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I am trying to understand Kirchhoff's voltage law in reference to AC circuits and this is a dummy problem I have solved to show my doubt.Quoting my textbook, voltages across components in a LCR circuit are phasors so they are not added algebraically but vectorially, going by the statement I could not verify the asserted statement, here in my problem voltages being added algebraically give correct result but not so when vector addition is involved, please correct my reasoning.
The notation used is very generic, shouldn't be a problem.

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  • $\begingroup$ Where did you get the π/4 or the square root of 2? Why would you expect the voltages on the inductor and resistor to give a zero resultant? $\endgroup$ – R.W. Bird Sep 14 '20 at 14:33
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It seems you have some misconceptions -

1.As book suggest adding vectorially,but it doesn't mean that quantities like voltage or current is vectors rather we use a mathematical vector addition approach (for simplicity nothing more) because adding algebraically two or more sinusoids is tough job to do but it should be always in your mind that although we are using vector addition (instead of scalar addition) just to solve an algebraic addition .

2.Since we are using vector addition to solve an algebraic addition so there must be some constraints in the solution of vector addition ,so constraints are - we have to choose initially a reference phase relative to which we assign vectors to add vectorially and then the magnitude of vector addition will be the magnitude of your algebraic addition as well and phase will be =(reference phase + phase of resultant vector relative to reference phase)

3.now to your actual question , here it looks like you just randomly square two numbers thinking that they are 90 degree out phase and that would be answer but unfortunately that's not how math works ,so what we do?

  1. Let's assume reference phase to be positive x -axis 2.since Vr is of magnitude 1/√2 and at an angle -π/4 relative to reference so we take it as one vector and other vector relative to reference Will be of magnitude 1/√2 and at an angle π/4 relative to reference and now we add them vectorially 3.and we get resultant vector of magnitude 1and at a angle 0 relative to reference so we can say that our resultant algebraic addition Will be equal to sint.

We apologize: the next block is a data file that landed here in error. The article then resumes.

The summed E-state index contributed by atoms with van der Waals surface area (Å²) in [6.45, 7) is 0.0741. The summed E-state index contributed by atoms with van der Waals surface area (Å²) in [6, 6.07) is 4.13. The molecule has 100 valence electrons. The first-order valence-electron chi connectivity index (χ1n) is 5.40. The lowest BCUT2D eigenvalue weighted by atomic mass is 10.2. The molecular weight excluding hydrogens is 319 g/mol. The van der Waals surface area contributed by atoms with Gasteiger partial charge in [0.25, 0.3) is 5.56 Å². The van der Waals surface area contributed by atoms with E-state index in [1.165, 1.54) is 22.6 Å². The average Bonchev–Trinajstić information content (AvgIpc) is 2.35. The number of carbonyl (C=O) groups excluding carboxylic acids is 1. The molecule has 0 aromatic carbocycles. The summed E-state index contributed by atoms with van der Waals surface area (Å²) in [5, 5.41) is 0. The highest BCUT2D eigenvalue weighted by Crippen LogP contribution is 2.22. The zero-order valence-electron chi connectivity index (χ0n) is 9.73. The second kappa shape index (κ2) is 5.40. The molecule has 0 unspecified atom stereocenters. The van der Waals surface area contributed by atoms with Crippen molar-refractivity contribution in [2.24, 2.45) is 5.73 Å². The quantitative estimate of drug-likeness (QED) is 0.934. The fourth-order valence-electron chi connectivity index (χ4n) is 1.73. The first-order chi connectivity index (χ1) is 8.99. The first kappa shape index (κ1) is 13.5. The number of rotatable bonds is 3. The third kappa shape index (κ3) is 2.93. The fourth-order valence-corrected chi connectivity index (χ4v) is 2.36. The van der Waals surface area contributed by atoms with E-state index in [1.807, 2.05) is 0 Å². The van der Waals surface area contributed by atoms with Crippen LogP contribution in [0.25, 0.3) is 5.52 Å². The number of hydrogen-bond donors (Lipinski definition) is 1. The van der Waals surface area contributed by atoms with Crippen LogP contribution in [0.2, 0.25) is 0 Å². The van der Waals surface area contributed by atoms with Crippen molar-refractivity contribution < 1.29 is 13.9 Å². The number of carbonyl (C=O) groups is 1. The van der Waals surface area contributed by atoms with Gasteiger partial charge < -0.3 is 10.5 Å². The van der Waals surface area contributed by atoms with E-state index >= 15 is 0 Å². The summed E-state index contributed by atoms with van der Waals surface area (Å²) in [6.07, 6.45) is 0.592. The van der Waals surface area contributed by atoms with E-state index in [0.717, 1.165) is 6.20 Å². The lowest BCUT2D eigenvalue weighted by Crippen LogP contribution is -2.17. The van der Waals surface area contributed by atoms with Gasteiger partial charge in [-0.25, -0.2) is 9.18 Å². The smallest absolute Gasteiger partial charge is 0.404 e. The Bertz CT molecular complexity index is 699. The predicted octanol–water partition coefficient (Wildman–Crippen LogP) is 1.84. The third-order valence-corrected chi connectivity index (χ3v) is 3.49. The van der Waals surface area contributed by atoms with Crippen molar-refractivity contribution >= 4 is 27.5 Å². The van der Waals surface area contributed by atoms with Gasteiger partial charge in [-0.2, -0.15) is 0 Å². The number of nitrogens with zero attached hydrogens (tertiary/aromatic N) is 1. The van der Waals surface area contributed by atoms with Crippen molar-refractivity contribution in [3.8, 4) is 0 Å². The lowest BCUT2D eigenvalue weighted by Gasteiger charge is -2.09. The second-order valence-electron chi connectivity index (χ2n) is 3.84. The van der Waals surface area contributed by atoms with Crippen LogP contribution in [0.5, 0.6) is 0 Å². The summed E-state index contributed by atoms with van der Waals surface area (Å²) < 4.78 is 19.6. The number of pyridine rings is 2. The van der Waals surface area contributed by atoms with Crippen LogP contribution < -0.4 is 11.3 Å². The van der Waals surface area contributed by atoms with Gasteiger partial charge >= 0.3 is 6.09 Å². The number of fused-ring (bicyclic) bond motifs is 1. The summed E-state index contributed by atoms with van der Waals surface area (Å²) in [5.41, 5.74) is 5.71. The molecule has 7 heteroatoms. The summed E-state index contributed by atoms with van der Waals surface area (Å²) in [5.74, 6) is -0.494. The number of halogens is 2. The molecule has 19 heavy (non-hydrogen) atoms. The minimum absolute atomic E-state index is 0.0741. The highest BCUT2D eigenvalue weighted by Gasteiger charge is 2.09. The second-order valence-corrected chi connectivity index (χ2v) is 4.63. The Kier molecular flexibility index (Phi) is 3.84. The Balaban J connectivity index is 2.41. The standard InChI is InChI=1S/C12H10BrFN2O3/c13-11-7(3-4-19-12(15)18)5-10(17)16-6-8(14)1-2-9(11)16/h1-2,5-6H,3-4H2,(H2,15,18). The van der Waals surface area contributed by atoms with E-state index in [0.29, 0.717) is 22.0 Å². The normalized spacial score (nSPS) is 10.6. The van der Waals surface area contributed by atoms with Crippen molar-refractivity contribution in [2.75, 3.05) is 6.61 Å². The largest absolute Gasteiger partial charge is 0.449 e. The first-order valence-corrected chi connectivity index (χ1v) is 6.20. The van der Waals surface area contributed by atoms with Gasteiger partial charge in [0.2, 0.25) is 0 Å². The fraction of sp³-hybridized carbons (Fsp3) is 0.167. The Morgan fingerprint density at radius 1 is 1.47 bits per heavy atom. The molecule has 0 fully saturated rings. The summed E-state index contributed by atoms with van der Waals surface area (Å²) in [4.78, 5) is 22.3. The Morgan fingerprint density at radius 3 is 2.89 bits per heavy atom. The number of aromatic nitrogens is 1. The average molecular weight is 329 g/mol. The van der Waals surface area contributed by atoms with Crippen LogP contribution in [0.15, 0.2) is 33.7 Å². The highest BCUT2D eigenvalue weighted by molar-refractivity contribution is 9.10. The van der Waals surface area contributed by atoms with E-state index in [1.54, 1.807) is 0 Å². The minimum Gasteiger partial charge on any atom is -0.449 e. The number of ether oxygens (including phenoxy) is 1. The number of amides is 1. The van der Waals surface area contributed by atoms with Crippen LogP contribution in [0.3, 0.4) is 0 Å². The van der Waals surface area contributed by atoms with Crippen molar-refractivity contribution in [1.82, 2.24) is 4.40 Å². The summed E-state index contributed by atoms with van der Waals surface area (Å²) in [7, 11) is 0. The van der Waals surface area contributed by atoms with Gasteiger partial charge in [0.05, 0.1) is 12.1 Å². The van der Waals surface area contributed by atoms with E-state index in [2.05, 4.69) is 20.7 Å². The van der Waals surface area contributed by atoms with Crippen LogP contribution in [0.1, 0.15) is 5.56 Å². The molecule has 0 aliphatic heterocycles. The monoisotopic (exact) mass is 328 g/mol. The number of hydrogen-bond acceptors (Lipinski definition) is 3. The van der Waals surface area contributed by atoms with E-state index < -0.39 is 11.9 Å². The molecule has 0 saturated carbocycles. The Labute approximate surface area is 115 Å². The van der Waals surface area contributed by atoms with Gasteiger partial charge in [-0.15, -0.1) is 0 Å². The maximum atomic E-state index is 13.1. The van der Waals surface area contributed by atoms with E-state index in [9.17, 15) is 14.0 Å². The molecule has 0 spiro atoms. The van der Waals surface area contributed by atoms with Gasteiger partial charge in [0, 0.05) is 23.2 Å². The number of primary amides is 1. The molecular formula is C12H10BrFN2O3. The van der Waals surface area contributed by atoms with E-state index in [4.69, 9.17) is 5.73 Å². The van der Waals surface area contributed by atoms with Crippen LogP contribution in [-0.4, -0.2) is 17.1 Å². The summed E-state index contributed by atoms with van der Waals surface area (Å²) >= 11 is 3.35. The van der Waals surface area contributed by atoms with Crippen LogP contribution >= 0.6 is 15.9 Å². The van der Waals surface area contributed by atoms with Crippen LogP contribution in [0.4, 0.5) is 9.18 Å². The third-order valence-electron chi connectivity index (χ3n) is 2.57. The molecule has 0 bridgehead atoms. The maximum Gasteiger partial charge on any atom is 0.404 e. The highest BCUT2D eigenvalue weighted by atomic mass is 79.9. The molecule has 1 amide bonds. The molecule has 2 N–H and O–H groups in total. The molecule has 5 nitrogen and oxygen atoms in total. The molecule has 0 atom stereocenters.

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  • $\begingroup$ Yes, I read about phasor addition cleared my misconceptions. $\endgroup$ – Aditya Prakash Sep 14 '20 at 12:19
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Kirchoff's voltage law is applicable only DC system. You can't apply this in case of AC as the current changes it's direction depending on it's frequency. And the calculation isn't done vectorially as current is not a vector but current density is a vector. For LCR circuit using simple differential equations and proper relations between different components of the circuit you can get your results. And in diagram you've used phasor representation which is kind similar to vectorial representation as it may seems hut it's not a vectorial method. I think if you study about phasor diagrams you'll get more clear conception. Hope it's helpful.

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  • $\begingroup$ Thank you for suggestions $\endgroup$ – Aditya Prakash Sep 14 '20 at 12:19
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In adding sinusoidal functions which are out of phase as in AC circuits or with wave equations, its usually possible to put the summation into a form which resembles the addition of the x components of two or more vectors to get the x component of the resulting vector. (The magnitude of a vector represents the amplitude of the function, and its angle represents the phase.) These (imaginary) vectors can be thought of as rotating in a 2D plane. It's often more convenient to work with the vectors than with the components. For that purpose, when working with an RLC circuit, the rotation of the vectors is usually frozen with the vector representing the voltage on the resistor directed along the x axis. If the vectors are visualized in an xy plane, the x components represent instantaneous voltages. If they are visualized in the complex number plane, they are handily represented by complex functions, but again in most cases, only the real components of the vectors have physical significance.

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